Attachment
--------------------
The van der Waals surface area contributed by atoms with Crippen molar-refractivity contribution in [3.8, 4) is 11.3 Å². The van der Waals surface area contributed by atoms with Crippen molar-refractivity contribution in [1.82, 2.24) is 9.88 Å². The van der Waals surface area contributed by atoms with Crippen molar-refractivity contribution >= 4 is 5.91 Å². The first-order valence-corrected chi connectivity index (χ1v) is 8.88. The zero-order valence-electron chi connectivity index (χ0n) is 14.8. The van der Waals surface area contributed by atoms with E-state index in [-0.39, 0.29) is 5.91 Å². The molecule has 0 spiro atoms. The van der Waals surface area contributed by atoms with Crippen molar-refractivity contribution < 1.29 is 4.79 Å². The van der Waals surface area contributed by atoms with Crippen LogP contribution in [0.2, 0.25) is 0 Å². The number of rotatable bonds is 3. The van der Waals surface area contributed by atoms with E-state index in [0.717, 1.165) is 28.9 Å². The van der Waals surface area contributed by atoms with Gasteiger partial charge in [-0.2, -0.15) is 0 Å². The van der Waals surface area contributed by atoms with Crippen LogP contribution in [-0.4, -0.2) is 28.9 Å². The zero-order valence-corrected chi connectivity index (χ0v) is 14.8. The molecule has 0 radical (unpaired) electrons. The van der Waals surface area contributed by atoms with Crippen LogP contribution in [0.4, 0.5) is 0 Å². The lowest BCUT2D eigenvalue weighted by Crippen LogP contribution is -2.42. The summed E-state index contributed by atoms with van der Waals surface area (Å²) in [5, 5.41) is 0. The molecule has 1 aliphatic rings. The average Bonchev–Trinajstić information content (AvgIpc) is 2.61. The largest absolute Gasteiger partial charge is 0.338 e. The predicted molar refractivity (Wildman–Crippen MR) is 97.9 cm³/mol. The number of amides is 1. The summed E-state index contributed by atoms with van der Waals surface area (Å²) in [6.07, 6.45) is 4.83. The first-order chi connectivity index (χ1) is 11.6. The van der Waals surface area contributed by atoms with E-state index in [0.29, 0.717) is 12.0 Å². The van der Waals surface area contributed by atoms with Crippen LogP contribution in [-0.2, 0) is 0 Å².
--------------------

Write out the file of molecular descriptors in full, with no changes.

The van der Waals surface area contributed by atoms with Crippen molar-refractivity contribution in [3.8, 4) is 11.3 Å². The van der Waals surface area contributed by atoms with Crippen molar-refractivity contribution in [1.82, 2.24) is 9.88 Å². The van der Waals surface area contributed by atoms with Crippen molar-refractivity contribution >= 4 is 5.91 Å². The first-order valence-corrected chi connectivity index (χ1v) is 8.88. The zero-order valence-electron chi connectivity index (χ0n) is 14.8. The van der Waals surface area contributed by atoms with E-state index in [-0.39, 0.29) is 5.91 Å². The molecule has 0 spiro atoms. The van der Waals surface area contributed by atoms with Crippen molar-refractivity contribution < 1.29 is 4.79 Å². The van der Waals surface area contributed by atoms with Crippen LogP contribution in [0.2, 0.25) is 0 Å². The number of rotatable bonds is 3. The van der Waals surface area contributed by atoms with E-state index in [0.717, 1.165) is 28.9 Å². The van der Waals surface area contributed by atoms with Gasteiger partial charge in [-0.2, -0.15) is 0 Å². The van der Waals surface area contributed by atoms with Crippen LogP contribution in [-0.4, -0.2) is 28.9 Å². The zero-order valence-corrected chi connectivity index (χ0v) is 14.8. The molecule has 0 radical (unpaired) electrons. The van der Waals surface area contributed by atoms with Crippen LogP contribution in [0.4, 0.5) is 0 Å². The lowest BCUT2D eigenvalue weighted by Crippen LogP contribution is -2.42. The summed E-state index contributed by atoms with van der Waals surface area (Å²) in [5, 5.41) is 0. The molecule has 1 aliphatic rings. The average Bonchev–Trinajstić information content (AvgIpc) is 2.61. The largest absolute Gasteiger partial charge is 0.338 e. The predicted molar refractivity (Wildman–Crippen MR) is 97.9 cm³/mol. The number of amides is 1. The summed E-state index contributed by atoms with van der Waals surface area (Å²) in [6.07, 6.45) is 4.83. The first-order chi connectivity index (χ1) is 11.6. The van der Waals surface area contributed by atoms with E-state index in [0.29, 0.717) is 12.0 Å². The van der Waals surface area contributed by atoms with Crippen LogP contribution in [-0.2, 0) is 0 Å².